Tensions grow during Holy Week as priest takes a stand
Gardaí remain on high alert this Holy Week amid concerns anti-lockdown protestors may stage a demonstration at one of two churches in County Cavan where a parish priest continues to say Mass with parishioners present.
Fr P.J. Hughes, parish priest in Mullahoran and Loughduff, insists he will not turn people away from the church despite a prohibition on public worship in Level Five restrictions. He has already been issued with at least one €500 fine for breaching Covid regulations.
More than a dozen members of the force were dispatched to the Mullahoran area last Sunday, March 28, where, once again, Fr Hughes celebrated Mass at Our Lady of Lourdes Church in the presence of around 20 members of the public in defiance of gardaí and against advice from his bishop, the Bishop of Ardagh and Clonmacnoise, Bawnboy native Francis Duffy.
There is a fear now, according to local garda sources, that more people will try to travel to attend ceremonies on Good Friday, Holy Saturday and the celebration of the Resurrection on Easter Sunday.
Acting on information that a protest was planned by groups outside Mullahoran Church in support of Fr Hughes last Sunday, gardaí set up checkpoints in the south Cavan parish. They stopped all traffic on approach roads to the rural church and questioned motorists.
It’s understood that gardaí became aware of chatter on social media back-channels earlier in the week that a protest, similar in nature to one staged outside St Mel’s Cathedral in Longford last November, was planned for Cavan.
The names, details and car registrations of several dozen people who appeared on the day were noted, The Anglo-Celt has learned. The “vast majority”, it was later confirmed by local gardaí, who travelled to Mullahoran, lived more than five kilometres from the church, some originated from as far away as Leitrim and Roscommon.
It is expected they will be issued with Fixed Charge Penalty Notices (FCPNs) for breaching Covid rules in due course.
Last month Fr Hughes himself was slapped with a €500 fine for facilitating the alleged breach of public health regulations.Around 40 people attended Mass on Sunday, March 7, after which Fr Hughes received the fine notice by post.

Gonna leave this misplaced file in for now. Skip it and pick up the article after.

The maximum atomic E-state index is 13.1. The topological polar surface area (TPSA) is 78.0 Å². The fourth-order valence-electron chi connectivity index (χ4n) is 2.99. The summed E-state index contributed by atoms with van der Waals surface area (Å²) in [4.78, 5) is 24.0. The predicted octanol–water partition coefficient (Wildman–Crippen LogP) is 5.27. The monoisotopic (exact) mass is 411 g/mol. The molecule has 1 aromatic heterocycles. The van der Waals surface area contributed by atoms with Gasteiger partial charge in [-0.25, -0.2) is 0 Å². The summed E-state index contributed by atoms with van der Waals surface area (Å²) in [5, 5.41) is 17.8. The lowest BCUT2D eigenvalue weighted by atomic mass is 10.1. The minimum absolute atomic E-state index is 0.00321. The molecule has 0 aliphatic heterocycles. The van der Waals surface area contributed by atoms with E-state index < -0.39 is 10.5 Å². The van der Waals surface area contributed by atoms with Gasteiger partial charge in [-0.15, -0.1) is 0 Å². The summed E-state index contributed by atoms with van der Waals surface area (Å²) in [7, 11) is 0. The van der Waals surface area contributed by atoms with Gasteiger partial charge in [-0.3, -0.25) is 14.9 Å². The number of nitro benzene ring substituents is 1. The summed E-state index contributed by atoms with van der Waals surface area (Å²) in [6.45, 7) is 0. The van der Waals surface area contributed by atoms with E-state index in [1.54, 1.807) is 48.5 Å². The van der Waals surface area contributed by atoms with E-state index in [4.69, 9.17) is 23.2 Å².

“I think it’s crazy because we have a situation where the Government and NPHET are now playing God. I mean, they’ve abandoned God!” said Fr Hughes in a front-page interview with The Anglo-Celt last week.
It is not known if Fr Hughes will face further sanctions as a direct result of last weekend’s Mass attendance. He doesn’t believe he is breaking the law and says people have a constitutional right to practise their faith.
Around 20 people made it into the building of Our Lady of Lourdes Church on Sunday where, though they remained socially distanced, few opted to wear masks. Some had arrived up to an hour before Mass began, the start of which was delayed by as much as 20 minutes.
The outspoken cleric told this newspaper, in a previously unpublished section of interview, his ardent belief is that nobody has died in the parish of Mullahoran as a direct result of Covid infection.
When pressed on the idea of martyrdom in reference to his own actions in the run up to Easter he replied: “It would be a great opportunity to help people understand what life is about. There is a lot of suffering in life and we have to make huge sacrifice in life. But do it with God. We must do it with God.”
Fr Hughes insists he will not pay the €500 fine he received.
“I’ll go to jail if I have to, I don’t care. If this government behaves in a pagan fashion the way it is as far as I’m concerned, they have demoted God to irrelevant and unnecessary. How much more pagan can you get? They are the only government in Europe to say that it is dangerous for people to go into the church. This is the only government in Europe, and I’d say one of the only governments in the world. I don’t know too many other countries in the world that have banned religious practice.”
A native of a Mount Temple, Co Westmeath, Fr Hughes was appointed parish priest in Mullahoran in August 2019.
An Garda Síochána issued a statement following Sunday’s deployment of officers to the locality, saying they were “aware” of a religious service taking place.
“Gardaí did attend the scene and engaged with those present.”
In supporting COVID-19 public health guidelines, they say gardaí attempt to police by consent. “This has seen Gardaí engage, educate, encourage and, as a last resort, enforce.
“Where Gardaí identify potential breaches of the public health regulations, a file is prepared for the DPP in each case or a fixed payment notice is issued where appropriate.”